The FDA collected and tested 747 samples for L. monocytogenes and Salmonella. Of these samples, the agency collected 743 domestic samples. The assignment did not include the collection of import or domestic/import samples, however there were also 4 domestic/import samples collected (products originated in Canada (2), Jordan (1), and Mexico (1)). The agency collected samples from as many different brands and manufacturers as possible, depending on inventory available at the time of sampling. Samples were collected nationwide from manufacturers/processors (9.9%), distributors/warehouses (16.5%), and retail operations (73.6%) (i.e., grocery stores).
A minimum of 10 and a maximum of 30 subsamples were collected per sample. Each subsample included one container weighing at least 8 ounces. Subsamples were collected from the same lot. The agency collected a total of approximately 11,400 subsamples. This approach – the collection and testing of samples composed of multiple subsamples – increases the probability of detecting pathogens when their presence is low and/or not uniformly distributed.
RTE Refrigerated Dips and Spreads Samples (747 Total Samples)
|Dairy & Vegetable
|Cheese & Fruit
|Dairy, Pepper, & Vegetable
|Cheese & Meat
|Cheese & Pepper
|Cheese & Seafood
|Cheese & Vegetable
|Meat & Vegetable
|Cheese, Fruit, & Pepper
|Cheese, Meat, & Pepper
|Cheese, Seafood, & Vegetable
|Dairy & Seafood
Agency field staff collected unopened samples in accordance with the FDA’s Investigation Operations Manual (IOM).
Taking into consideration the COVID-19 pandemic, the agency took additional precautions to ensure the integrity of sample collection and the safety of FDA investigators, firm or company employees, and any other parties present at the companies visited. Agency field staff completed COVID training, were provided personal protective equipment, and followed state, local, and applicable CDC guidance. The agency offered FDA investigators the COVID-19 vaccination and provided access to testing.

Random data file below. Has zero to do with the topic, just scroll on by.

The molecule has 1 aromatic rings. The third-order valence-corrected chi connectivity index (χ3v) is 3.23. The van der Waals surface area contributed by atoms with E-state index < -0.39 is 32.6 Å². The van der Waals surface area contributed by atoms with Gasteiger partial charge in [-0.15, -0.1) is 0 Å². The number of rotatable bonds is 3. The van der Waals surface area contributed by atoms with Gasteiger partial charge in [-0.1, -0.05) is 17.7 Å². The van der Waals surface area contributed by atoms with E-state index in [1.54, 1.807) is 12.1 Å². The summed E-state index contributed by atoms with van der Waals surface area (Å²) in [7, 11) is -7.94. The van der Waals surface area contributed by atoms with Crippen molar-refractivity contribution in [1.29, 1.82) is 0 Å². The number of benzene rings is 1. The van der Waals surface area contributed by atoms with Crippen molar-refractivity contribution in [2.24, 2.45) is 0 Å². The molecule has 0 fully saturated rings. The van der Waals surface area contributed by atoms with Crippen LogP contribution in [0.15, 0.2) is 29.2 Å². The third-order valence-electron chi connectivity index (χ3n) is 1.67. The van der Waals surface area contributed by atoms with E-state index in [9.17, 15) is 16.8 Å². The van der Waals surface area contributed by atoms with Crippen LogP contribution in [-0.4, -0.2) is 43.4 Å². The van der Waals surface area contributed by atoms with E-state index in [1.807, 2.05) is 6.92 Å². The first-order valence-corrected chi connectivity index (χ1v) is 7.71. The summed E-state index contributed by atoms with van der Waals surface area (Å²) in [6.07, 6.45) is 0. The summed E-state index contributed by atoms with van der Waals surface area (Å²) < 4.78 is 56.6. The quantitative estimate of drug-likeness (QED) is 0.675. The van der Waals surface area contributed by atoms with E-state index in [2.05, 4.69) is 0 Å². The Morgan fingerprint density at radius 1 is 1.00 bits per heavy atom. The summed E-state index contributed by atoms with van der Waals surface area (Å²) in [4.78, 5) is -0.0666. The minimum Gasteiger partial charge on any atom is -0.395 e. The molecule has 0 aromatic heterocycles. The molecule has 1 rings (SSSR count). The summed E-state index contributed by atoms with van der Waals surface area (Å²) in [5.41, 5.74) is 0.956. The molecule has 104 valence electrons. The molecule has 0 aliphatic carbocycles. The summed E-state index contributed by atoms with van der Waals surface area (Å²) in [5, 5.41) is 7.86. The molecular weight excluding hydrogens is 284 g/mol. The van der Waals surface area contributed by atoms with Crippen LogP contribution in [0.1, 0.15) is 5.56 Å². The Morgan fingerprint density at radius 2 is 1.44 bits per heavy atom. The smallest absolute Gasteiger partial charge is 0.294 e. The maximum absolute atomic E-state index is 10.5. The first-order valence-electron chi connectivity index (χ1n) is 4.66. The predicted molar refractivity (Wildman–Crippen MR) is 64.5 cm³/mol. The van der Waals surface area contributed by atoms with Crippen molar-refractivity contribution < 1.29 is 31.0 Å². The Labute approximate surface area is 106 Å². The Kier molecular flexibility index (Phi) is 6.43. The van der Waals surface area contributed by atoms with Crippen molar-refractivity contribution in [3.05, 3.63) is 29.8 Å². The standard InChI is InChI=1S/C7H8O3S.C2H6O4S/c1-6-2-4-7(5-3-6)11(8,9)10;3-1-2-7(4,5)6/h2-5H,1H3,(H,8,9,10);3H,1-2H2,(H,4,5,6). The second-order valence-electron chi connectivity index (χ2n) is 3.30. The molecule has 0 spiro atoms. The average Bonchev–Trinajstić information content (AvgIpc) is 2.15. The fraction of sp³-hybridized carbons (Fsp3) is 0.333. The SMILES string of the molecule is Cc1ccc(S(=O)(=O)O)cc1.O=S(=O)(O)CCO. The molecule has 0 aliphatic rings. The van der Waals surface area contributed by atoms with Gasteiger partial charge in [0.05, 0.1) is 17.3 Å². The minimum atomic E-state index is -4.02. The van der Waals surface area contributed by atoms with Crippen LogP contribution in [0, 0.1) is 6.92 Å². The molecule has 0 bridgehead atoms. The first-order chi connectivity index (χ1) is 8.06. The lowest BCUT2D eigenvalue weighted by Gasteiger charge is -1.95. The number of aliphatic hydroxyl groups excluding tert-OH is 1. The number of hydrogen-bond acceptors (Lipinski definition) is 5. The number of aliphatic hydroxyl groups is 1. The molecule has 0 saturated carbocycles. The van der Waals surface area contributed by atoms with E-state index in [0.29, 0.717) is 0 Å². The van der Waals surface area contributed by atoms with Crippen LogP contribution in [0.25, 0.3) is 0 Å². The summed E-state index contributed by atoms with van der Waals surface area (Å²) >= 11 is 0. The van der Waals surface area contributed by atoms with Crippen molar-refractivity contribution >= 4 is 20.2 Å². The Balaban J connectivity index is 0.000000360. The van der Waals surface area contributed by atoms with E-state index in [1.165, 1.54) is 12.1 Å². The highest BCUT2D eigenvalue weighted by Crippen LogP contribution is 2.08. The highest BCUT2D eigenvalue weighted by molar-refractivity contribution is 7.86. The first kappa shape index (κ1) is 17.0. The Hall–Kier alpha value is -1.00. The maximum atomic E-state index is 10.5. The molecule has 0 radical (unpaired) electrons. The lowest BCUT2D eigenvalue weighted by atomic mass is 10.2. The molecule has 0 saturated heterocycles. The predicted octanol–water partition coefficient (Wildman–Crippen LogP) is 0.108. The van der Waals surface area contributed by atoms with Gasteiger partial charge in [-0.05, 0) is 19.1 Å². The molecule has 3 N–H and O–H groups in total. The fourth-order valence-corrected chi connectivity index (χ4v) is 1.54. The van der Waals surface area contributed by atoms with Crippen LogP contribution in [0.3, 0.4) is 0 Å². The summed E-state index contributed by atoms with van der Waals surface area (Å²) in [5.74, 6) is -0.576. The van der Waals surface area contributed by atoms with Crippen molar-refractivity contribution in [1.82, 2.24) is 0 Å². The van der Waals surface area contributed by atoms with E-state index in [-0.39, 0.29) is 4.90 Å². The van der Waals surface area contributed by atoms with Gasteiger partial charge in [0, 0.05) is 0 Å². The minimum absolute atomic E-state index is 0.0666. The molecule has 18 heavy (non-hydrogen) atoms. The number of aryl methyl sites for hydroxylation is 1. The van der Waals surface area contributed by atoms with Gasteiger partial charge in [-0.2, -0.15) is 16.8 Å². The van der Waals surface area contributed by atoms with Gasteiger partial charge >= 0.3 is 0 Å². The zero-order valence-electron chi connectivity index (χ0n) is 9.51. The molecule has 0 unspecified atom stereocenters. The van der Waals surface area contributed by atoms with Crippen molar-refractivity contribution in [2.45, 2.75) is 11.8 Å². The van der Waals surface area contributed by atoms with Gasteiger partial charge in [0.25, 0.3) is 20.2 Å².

Out of the 747 samples tested in this assignment, four were detected to have a human pathogen. The FDA shared these findings with the responsible firms and determined appropriate follow up as described below.
Pathogen Findings: Salmonella
The agency detected Salmonella spp. in one hummus sample collected from a retail establishment in Kingsburg, CA. The FDA detected the serovar Salmonella Havana in one of the two composites. Upon detecting Salmonella spp., the FDA performed Whole Genome Sequencing (WGS) analysis on the organism and determined that it did not match any known human illnesses and was not linked to any other product or environmental samples.
Pathogen Findings: Listeria monocytogenes
The FDA detected Listeria monocytogenes in three dips and spreads samples – two cheese samples, one cheese and pepper sample – collected from a retail establishment in Colorado Springs, CO. All three of the samples contaminated with L. monocytogenes were produced by the same manufacturer. After detecting L. monocytogenes, the agency conducted WGS analysis on the organisms and determined they did not match any known human illnesses and were not linked to any other product or environmental samples.
During the assignment, the agency also detected two subspecies (i.e., Listeria welshimeri, Listeria innocua) of non-pathogenic Listeria spp. in three samples – two samples collected from retail establishments and one sample collected from the manufacturer/processor. Since these samples were non-pathogenic, they were not analyzed by WGS.
The agency submitted the WGS results for the Salmonella spp. and L. monocytogenes pathogenic findings to the national GenomeTrakr database.